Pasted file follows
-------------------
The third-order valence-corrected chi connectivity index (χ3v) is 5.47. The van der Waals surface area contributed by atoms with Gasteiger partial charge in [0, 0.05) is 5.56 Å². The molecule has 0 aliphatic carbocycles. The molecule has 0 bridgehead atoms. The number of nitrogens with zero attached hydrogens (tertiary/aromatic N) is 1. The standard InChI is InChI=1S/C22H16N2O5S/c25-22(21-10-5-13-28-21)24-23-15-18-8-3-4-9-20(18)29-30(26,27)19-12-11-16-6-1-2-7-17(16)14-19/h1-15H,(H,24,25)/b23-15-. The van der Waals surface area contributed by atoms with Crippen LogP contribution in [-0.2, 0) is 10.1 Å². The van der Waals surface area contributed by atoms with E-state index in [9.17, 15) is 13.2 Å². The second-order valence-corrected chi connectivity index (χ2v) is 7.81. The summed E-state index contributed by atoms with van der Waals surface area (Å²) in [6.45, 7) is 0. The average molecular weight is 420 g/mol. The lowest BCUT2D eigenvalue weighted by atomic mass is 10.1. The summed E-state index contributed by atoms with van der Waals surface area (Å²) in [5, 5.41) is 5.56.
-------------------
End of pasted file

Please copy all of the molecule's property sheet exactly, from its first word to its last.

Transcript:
The third-order valence-corrected chi connectivity index (χ3v) is 5.47. The van der Waals surface area contributed by atoms with Gasteiger partial charge in [0, 0.05) is 5.56 Å². The molecule has 0 aliphatic carbocycles. The molecule has 0 bridgehead atoms. The number of nitrogens with zero attached hydrogens (tertiary/aromatic N) is 1. The standard InChI is InChI=1S/C22H16N2O5S/c25-22(21-10-5-13-28-21)24-23-15-18-8-3-4-9-20(18)29-30(26,27)19-12-11-16-6-1-2-7-17(16)14-19/h1-15H,(H,24,25)/b23-15-. The van der Waals surface area contributed by atoms with Crippen LogP contribution in [-0.2, 0) is 10.1 Å². The van der Waals surface area contributed by atoms with E-state index in [9.17, 15) is 13.2 Å². The second-order valence-corrected chi connectivity index (χ2v) is 7.81. The summed E-state index contributed by atoms with van der Waals surface area (Å²) in [6.45, 7) is 0. The average molecular weight is 420 g/mol. The lowest BCUT2D eigenvalue weighted by atomic mass is 10.1. The summed E-state index contributed by atoms with van der Waals surface area (Å²) in [5, 5.41) is 5.56.